- Kawabata Yasunari (1899–1972): Recipient of the 1968 Nobel Prize for Literature, he was the first Japanese author to win the Nobel. His works combine classic Japanese values with modern trends, and often center on the role of sex in people’s lives. His works are often only a few pages long, a form given the name “palm-of-the-hand.” He is best known for three novels: Thousand Cranes, based on the tea ceremony and inspired by The Tale of Genji; The Sound of the Mountain, about the relationship of an old man and his daughter-in-law; and Snow Country, about an aging geisha. A friend of Mishima Yukio, he was also associated with right-wing causes and openly protested the Cultural Revolution in China. He committed suicide two years after Mishima.
- Mishima Yukio (1925–1970), a pseudonym of Hiraoka Kimitake: He was a novelist whose central theme was the disparity between traditional Japanese values and the spiritual emptiness of modern life. He failed to qualify for military service during World War II, so worked in an aircraft factory instead. Mishima’s first novel, Confessions of a Mask (Kamen no kokuhaku), was successful enough to allow him to write full-time. His four-volume epic The Sea of Fertility (Hojo no umi, consisting of Spring Snow, Runaway Horses, The Temple of Dawn, and The Decay of the Angel), is about self-destructive personalities and the transformation of Japan into a modern, but sterile, society. Mishima, who organized the Tate no kai — a right-wing society stressing physical fitness and the martial arts — committed ritual suicide after a public speech failed to galvanize the armed forces into overthrowing the government.
- Endo Shusaku (1923–1996): He converted to Catholicism at the age of 11, and majored in French literature. His first works, White Man and Yellow Man, explored the differences between Japanese and Western values and national experiences. Silence tells of the martyrdom of the Catholic converts of Portuguese priests. The Samurai recounts the tale of a samurai sent to establish trade relations between his shogun and Mexico, Spain, and Rome. The latter two novels are generally considered to be Shusaku’s greatest achievements.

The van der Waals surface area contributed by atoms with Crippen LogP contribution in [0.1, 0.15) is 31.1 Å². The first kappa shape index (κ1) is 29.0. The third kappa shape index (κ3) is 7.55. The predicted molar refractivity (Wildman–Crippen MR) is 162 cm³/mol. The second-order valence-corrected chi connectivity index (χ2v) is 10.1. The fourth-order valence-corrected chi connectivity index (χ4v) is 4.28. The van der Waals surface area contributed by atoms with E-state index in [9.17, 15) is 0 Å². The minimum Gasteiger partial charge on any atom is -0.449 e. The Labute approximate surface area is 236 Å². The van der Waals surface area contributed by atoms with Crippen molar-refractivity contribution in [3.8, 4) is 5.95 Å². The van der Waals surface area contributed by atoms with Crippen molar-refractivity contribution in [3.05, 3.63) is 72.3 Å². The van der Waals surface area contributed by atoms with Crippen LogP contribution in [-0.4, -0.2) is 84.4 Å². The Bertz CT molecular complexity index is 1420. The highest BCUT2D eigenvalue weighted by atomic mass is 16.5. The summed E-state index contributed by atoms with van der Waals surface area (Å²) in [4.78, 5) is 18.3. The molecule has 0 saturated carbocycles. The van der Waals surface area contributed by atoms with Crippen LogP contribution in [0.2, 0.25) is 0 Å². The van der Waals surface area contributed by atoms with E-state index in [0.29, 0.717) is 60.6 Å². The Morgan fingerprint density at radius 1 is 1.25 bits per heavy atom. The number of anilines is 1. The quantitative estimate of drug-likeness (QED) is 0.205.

- Oe Kenzaburo (1935–present): Novelist and recipient of the 1994 Nobel Prize for Literature. His first work, Shiiku (The Catch in the Shadow of the Sunrise), describes a friendship between a Japanese boy and a black American POW, and won him the Akutagawa award while he was still a student. His early works are filled with insanity, abuse, perverse sex, and violence, but his later works — including A Personal Matter (Kojinteki-na taiken) and The Silent Cry (Man’en gannen no futtoboru) — reflect the experience of being the father of a brain-damaged child. His fiction centers on the alienation following Japan’s surrender, and his political writings focus on the search for cultural and ideological roots.
*Lady Murasaki wrote of Sei Shonagan: “Sei Shonagan…was dreadfully conceited. She thought herself so clever and littered her writings with Chinese characters, but…they left a great deal to be desired. Those who think of themselves as being superior to everyone else…will inevitably suffer and come to a bad end, and people who have become so precious that they go out of their way to be sensitive,…trying to capture every moment of interest, however slight, are bound to look ridiculous and superficial;…here is one who has managed to survive this far without having achieved anything of note.”